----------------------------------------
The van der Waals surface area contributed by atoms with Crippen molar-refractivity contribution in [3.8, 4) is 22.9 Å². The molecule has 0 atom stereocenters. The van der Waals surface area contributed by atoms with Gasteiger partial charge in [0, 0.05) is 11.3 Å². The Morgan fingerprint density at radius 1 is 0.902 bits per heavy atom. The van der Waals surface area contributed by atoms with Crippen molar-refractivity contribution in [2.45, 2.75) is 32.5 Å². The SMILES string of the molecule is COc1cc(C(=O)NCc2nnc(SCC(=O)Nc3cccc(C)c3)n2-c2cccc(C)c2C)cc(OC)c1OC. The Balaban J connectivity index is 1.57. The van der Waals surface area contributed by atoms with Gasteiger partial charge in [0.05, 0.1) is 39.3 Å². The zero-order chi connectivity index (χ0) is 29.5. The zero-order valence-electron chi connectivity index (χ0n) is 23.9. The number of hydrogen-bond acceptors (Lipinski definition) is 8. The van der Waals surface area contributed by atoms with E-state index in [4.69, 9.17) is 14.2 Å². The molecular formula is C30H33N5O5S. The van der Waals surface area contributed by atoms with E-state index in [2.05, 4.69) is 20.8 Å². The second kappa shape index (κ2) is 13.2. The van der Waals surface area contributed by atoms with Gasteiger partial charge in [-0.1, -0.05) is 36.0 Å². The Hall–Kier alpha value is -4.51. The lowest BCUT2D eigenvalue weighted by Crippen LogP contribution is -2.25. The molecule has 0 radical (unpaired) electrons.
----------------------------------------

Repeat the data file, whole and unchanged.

The van der Waals surface area contributed by atoms with Crippen molar-refractivity contribution in [3.8, 4) is 22.9 Å². The molecule has 0 atom stereocenters. The van der Waals surface area contributed by atoms with Gasteiger partial charge in [0, 0.05) is 11.3 Å². The Morgan fingerprint density at radius 1 is 0.902 bits per heavy atom. The van der Waals surface area contributed by atoms with Crippen molar-refractivity contribution in [2.45, 2.75) is 32.5 Å². The SMILES string of the molecule is COc1cc(C(=O)NCc2nnc(SCC(=O)Nc3cccc(C)c3)n2-c2cccc(C)c2C)cc(OC)c1OC. The Balaban J connectivity index is 1.57. The van der Waals surface area contributed by atoms with Gasteiger partial charge in [0.05, 0.1) is 39.3 Å². The zero-order chi connectivity index (χ0) is 29.5. The zero-order valence-electron chi connectivity index (χ0n) is 23.9. The number of hydrogen-bond acceptors (Lipinski definition) is 8. The van der Waals surface area contributed by atoms with E-state index in [4.69, 9.17) is 14.2 Å². The molecular formula is C30H33N5O5S. The van der Waals surface area contributed by atoms with E-state index in [2.05, 4.69) is 20.8 Å². The second kappa shape index (κ2) is 13.2. The van der Waals surface area contributed by atoms with Gasteiger partial charge in [-0.1, -0.05) is 36.0 Å². The Hall–Kier alpha value is -4.51. The lowest BCUT2D eigenvalue weighted by Crippen LogP contribution is -2.25. The molecule has 0 radical (unpaired) electrons.